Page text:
• AU$700 for all salvaged windows and doors
  • AU$3k decking and structure
  • AU$10k bathroom fit out including eco toilet
  • AU$6k plumbing and electrical full fit out including connection to mains circuit across the garden
  • AU$1k kitchen cabinetry
  • AU$1k custom built bed, dining table, shelving
  • AU$1k light fixtures
  • AU$6k all other extras including council fees, appliances, bed linen, kitchen staples, fridge, crockery etc.

So a bit less than AU$50k all together (equivalent to about $35,000 in US Dollars), but that includes every single little item from starting to getting it up and running as a B&B.

Tell us about the guests you’ve had and your general experience hosting a short term rental in a container home?

We have had a lot of people booking who have expressed an interest in their own use of containers in the future or looking to experience some time in a “tiny house”. I have had plenty of guests asking questions about the process of building the place, and all of them seem to express amazement at the comfort of the space we’ve created.

cozy living room

The living room is a cozy place to spent time

For a two-person retreat, we do charge a little more than other places in the area because it is completely unique from the rest. However, we have kept our prices reasonable to attract the kind of guests we like to have stay at our place. Young professionals are our target market and I feel like we’ve hit that spot on.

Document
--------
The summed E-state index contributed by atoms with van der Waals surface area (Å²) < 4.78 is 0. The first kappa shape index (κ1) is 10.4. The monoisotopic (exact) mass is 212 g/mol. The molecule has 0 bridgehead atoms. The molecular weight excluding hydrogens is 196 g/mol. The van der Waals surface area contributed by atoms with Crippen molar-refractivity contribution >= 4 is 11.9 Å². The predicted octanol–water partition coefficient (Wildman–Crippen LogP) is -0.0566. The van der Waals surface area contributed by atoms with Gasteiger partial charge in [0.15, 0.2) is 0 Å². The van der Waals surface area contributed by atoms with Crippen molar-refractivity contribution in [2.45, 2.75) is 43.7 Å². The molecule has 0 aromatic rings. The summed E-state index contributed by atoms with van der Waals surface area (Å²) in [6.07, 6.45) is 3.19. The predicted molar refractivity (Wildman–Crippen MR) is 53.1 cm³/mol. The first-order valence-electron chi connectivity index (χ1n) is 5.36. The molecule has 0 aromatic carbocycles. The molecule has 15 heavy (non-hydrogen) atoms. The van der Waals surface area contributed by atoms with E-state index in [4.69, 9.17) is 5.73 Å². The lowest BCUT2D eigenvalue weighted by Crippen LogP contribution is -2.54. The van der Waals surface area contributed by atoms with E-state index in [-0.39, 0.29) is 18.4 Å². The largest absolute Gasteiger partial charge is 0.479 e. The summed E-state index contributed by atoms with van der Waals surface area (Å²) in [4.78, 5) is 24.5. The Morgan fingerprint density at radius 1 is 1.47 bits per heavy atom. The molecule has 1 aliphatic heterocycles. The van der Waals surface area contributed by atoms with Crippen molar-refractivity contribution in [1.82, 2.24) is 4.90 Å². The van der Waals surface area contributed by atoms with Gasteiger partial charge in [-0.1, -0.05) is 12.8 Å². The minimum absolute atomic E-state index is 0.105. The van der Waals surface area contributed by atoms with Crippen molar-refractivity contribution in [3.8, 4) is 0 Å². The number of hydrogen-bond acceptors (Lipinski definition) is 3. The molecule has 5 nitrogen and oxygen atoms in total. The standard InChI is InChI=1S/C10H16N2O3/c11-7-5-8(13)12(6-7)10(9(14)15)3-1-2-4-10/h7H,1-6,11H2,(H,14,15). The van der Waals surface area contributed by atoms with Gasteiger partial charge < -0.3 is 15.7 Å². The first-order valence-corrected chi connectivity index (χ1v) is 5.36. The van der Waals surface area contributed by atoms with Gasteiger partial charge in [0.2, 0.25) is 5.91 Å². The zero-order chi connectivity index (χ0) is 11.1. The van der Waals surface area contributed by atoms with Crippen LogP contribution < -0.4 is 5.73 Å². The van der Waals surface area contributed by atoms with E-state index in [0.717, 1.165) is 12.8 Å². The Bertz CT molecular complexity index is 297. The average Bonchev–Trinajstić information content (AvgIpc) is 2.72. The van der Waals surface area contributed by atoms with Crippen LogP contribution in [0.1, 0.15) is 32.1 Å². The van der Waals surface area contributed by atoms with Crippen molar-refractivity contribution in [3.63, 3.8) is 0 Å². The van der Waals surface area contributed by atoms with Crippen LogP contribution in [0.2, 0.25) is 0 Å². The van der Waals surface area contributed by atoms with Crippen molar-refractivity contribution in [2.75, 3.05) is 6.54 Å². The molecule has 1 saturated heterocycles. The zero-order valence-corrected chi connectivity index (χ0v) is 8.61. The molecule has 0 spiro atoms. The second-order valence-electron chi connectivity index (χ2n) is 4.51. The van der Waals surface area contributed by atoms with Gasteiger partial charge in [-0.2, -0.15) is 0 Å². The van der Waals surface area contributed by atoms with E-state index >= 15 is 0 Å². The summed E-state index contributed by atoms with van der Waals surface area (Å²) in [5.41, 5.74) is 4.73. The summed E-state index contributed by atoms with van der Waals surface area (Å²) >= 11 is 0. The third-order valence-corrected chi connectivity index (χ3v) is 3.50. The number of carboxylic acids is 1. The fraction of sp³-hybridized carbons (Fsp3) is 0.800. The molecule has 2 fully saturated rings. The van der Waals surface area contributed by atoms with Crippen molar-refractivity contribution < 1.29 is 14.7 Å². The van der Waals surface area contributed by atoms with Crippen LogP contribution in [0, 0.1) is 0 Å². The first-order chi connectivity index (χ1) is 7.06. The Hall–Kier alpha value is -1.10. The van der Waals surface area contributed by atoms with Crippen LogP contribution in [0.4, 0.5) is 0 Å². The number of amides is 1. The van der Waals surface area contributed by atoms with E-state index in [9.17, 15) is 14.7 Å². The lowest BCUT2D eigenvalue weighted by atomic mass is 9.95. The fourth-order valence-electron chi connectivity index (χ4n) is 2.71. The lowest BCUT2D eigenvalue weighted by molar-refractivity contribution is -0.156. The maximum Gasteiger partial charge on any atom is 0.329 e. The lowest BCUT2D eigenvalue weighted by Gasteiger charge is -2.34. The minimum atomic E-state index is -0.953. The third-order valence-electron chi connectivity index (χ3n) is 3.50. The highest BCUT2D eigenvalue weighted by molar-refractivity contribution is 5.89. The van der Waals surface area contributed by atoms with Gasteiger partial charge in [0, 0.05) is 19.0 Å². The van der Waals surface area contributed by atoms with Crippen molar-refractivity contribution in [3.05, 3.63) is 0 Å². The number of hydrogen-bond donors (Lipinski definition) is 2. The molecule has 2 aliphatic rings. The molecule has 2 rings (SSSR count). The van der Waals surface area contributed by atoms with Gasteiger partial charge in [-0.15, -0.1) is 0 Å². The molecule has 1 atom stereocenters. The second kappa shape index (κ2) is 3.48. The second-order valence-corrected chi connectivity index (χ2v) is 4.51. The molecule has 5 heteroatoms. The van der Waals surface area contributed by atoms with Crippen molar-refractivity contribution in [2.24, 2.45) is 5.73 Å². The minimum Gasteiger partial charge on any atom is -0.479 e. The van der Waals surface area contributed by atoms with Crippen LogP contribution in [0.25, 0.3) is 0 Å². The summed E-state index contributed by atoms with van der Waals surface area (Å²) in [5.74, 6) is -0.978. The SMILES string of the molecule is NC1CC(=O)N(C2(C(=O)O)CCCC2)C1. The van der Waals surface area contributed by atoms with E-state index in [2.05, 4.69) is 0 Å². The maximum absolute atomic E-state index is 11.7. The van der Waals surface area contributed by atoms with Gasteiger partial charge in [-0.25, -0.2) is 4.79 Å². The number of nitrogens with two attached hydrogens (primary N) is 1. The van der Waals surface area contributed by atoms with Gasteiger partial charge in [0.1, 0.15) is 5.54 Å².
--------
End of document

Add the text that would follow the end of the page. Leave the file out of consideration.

Our container has been booked almost every weekend since it has been available over the past year which has been phenomenal, and we’ve even had some repeat bookings. In my original business plan for it, I had based my goals on it being rented out 25 weekends a year but it has had so many more bookings than that!

This has been incredible for our investment in it. It means that I can stay at home to raise our two little girls, cleaning in the evenings in between bookings.  For now, that is all we need; it’s perfect. We host exclusively on AirBnB at the moment. I had too many technical issues with other platforms and found Airbnb to be the simplest and most user-friendly.

Anything we’ve left off that you feel is important to discuss/share?

I think using huge windows and making clever use of the outside space was key for us. It makes the container feel much more spacious than it is. Think carefully about heating/cooling/insulation, it is a large metal box at the end of the day and at least in the Australian climate, this is a really important factor.  We would love for it to go completely off-grid and have solar, which is maybe something we will think about in the future.

What’s the best way for people to get in touch with you and find out more?

You can find us on Instagram at:

Or make a booking via Airbnb at:

Once again, a big thank you to Saffy (and Dom) for inspiring us with an incredible container home AND a heartwarming story of a family working together to improve their lives.  Let us know what you think below in the comments!